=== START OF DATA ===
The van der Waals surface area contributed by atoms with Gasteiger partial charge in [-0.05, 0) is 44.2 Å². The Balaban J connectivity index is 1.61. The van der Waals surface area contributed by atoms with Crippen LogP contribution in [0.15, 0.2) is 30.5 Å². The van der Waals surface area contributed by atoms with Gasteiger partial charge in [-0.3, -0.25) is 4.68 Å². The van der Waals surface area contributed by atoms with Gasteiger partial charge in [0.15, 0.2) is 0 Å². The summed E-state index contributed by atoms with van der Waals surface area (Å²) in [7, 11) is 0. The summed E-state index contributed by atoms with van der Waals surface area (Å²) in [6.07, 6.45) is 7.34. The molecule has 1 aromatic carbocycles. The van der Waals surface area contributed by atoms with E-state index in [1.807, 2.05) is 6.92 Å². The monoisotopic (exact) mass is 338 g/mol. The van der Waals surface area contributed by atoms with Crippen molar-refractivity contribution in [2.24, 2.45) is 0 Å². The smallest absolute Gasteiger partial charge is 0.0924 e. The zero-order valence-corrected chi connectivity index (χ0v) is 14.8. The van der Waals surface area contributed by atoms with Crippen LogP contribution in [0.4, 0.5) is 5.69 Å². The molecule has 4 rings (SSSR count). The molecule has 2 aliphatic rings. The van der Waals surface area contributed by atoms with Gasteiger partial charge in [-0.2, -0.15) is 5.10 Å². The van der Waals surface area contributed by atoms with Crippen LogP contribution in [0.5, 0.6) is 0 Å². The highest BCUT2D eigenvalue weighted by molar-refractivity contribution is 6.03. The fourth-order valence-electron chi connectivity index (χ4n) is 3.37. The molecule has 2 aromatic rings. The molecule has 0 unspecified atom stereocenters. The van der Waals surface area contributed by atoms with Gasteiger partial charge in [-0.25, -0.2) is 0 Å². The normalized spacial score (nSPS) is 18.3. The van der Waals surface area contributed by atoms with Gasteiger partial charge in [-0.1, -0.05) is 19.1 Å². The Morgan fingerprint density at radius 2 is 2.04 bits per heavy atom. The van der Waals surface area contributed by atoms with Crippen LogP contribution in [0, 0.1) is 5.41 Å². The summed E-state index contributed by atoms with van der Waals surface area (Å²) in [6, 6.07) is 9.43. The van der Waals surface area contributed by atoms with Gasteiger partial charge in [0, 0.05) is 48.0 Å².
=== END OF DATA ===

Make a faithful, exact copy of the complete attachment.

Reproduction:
The van der Waals surface area contributed by atoms with Gasteiger partial charge in [-0.05, 0) is 44.2 Å². The Balaban J connectivity index is 1.61. The van der Waals surface area contributed by atoms with Crippen LogP contribution in [0.15, 0.2) is 30.5 Å². The van der Waals surface area contributed by atoms with Gasteiger partial charge in [-0.3, -0.25) is 4.68 Å². The van der Waals surface area contributed by atoms with Gasteiger partial charge in [0.15, 0.2) is 0 Å². The summed E-state index contributed by atoms with van der Waals surface area (Å²) in [7, 11) is 0. The summed E-state index contributed by atoms with van der Waals surface area (Å²) in [6.07, 6.45) is 7.34. The molecule has 1 aromatic carbocycles. The van der Waals surface area contributed by atoms with E-state index in [1.807, 2.05) is 6.92 Å². The monoisotopic (exact) mass is 338 g/mol. The van der Waals surface area contributed by atoms with Crippen molar-refractivity contribution in [2.24, 2.45) is 0 Å². The smallest absolute Gasteiger partial charge is 0.0924 e. The zero-order valence-corrected chi connectivity index (χ0v) is 14.8. The van der Waals surface area contributed by atoms with Crippen LogP contribution in [0.4, 0.5) is 5.69 Å². The molecule has 4 rings (SSSR count). The molecule has 2 aliphatic rings. The van der Waals surface area contributed by atoms with Gasteiger partial charge in [-0.2, -0.15) is 5.10 Å². The van der Waals surface area contributed by atoms with Crippen LogP contribution in [0.5, 0.6) is 0 Å². The highest BCUT2D eigenvalue weighted by molar-refractivity contribution is 6.03. The fourth-order valence-electron chi connectivity index (χ4n) is 3.37. The molecule has 2 aromatic rings. The molecule has 0 unspecified atom stereocenters. The van der Waals surface area contributed by atoms with Gasteiger partial charge in [-0.25, -0.2) is 0 Å². The normalized spacial score (nSPS) is 18.3. The van der Waals surface area contributed by atoms with Gasteiger partial charge in [-0.1, -0.05) is 19.1 Å². The Morgan fingerprint density at radius 2 is 2.04 bits per heavy atom. The van der Waals surface area contributed by atoms with Crippen LogP contribution in [0, 0.1) is 5.41 Å². The summed E-state index contributed by atoms with van der Waals surface area (Å²) in [6, 6.07) is 9.43. The van der Waals surface area contributed by atoms with Gasteiger partial charge in [0, 0.05) is 48.0 Å².